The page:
How to make a superhero out of a worker
Konstantin Lashkevich talks about how to create favorable conditions in the company for professional growth of employees, lists the methods that can be used – from setting global goals to the right choice of environment
In any team, in any company there are leaders and their own “lagging behind”. While some employees are positive and lead the company forward, others openly fail to cope with the load and pull the entire department back. Is it possible to turn such a “trailer” into a superhero who will really solve the tasks set, and not seek excuses for what did not work out? Completely: the main thing is to create an appropriate corporate culture.
Before you begin: make an image of “your hero”
You need to start your superhero search with yourself. I believe that everyone should live in a responsible version and understand: “Everything depends on me, 100%. I am responsible for the result. ” In order to work productively on the development of employees, it is important to formulate: what do you want to achieve? What qualities an ideal employee of your company should possess, what habits he has, in what emotional states he is and so on. At the same time, keep in mind that the types of business in which there are truly unique requirements for employees can be counted on the fingers – most likely, someone has already deduced your ideal.
That is why do not be afraid to use templates and universal introductory: high loyalty? Good. Initiative? Fine. Productivity, the desire for self-improvement, a positive way of thinking, the willingness to share experiences – all this may seem banal, but practice shows: it is people with these qualities that work best.
Having finished with universal characteristics, proceed to the features of your company. This work was well shown by Tyler Tervuren on the example of Marvel, which is characterized by great risks (the product may fail after completion of work on it) with high financial motivation. In addition, the studio has very tight deadlines. Accordingly, their “superhero” should be able to take responsibility for their actions, withstand a high pace of work and have an “all or nothing” mindset. This position personally inspires me very much, and I hope it inspires you as well.
It is the “superheroes” who forge the history of Marvel, they become its leaders – this is a cult image for all employees of the company. Take their experience into service: look carefully at the features of work in your company and display the image of a person who fits perfectly into the format. And maybe it turns out that in the process of developing this image you will find something new for your company as a whole. In the end, to be open to the new – transformation, a challenge that not everyone can accept, is an important guarantee of success.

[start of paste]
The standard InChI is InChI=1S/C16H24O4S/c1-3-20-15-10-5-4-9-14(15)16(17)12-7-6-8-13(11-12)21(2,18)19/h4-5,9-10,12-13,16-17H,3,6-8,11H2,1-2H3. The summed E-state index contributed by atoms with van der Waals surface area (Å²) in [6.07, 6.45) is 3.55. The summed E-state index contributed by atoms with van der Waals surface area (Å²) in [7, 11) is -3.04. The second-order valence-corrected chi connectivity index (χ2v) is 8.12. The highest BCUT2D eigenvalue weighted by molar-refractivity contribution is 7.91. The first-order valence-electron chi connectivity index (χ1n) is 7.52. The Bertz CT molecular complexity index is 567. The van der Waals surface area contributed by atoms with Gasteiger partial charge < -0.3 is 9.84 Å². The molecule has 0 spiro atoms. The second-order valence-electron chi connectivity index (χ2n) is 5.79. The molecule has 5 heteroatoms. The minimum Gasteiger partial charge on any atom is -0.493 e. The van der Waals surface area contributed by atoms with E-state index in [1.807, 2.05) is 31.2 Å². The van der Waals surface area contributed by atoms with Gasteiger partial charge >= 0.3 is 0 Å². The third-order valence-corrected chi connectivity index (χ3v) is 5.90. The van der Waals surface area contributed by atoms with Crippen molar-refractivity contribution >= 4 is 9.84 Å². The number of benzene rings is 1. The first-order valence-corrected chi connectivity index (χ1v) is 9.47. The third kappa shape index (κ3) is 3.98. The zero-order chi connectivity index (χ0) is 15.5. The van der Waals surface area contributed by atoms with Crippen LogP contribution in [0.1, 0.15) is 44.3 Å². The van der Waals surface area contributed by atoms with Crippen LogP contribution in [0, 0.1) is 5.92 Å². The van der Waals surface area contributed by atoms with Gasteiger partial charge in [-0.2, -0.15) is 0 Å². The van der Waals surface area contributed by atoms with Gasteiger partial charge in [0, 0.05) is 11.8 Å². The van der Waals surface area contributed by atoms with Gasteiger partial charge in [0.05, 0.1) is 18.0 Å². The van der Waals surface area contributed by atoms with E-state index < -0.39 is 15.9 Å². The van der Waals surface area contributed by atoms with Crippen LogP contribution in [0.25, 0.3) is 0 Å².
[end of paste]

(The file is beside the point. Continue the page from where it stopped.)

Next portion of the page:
Create a “superhero” appropriate environment
I want to draw your attention to one study. Two years ago, Flex Jobs conducted a survey among 3100 employees of various US companies, which showed that only 7% of people can say that they work at the peak of their productivity in the office. That is, 93% of employees are not able to give their all – and the reason for this is probably in the corporate culture.
One of the main problems: incorrectly formed teams. In a perfectly composed team, people complement each other – the strengths of one employee compensate for the weaknesses of another. In combination with a reasonable distribution and delegation of tasks, this allows to achieve maximum productivity of each employee individually and, as a result, of the entire department as a whole. Use this concept: let every employee do what he does better than everyone else. Not a single superhero takes on what he doesn’t like – and if he does, he’s not good at it.
By the way, it is the load that is inappropriate for the employee’s qualities that is the main obstacle that prevents the middle peasant from becoming a leader in productivity. It may seem to you that people simply do not want to work better – but, as practice shows, most workers tend to become superheroes. They want to be competitive, they want to be positive, and they suffer in the ranks of the laggards. Give them a suitable job and the results will not be long in coming. And do not forget to yourself: always strive for more. Set new levels, reach them and set new ones.
Practice a personal approach to each employee
The importance of motivation can be talked about endlessly. I immediately recall the Starbucks network: it was one of the first companies in the United States to offer part-time employees health insurance, and also invested heavily in their training. Such decisions by Howard Schulz looked insane, but in the end they paid off many times due to the growth of employee loyalty to the company – people began to work more efficiently and more responsibly, profit increased.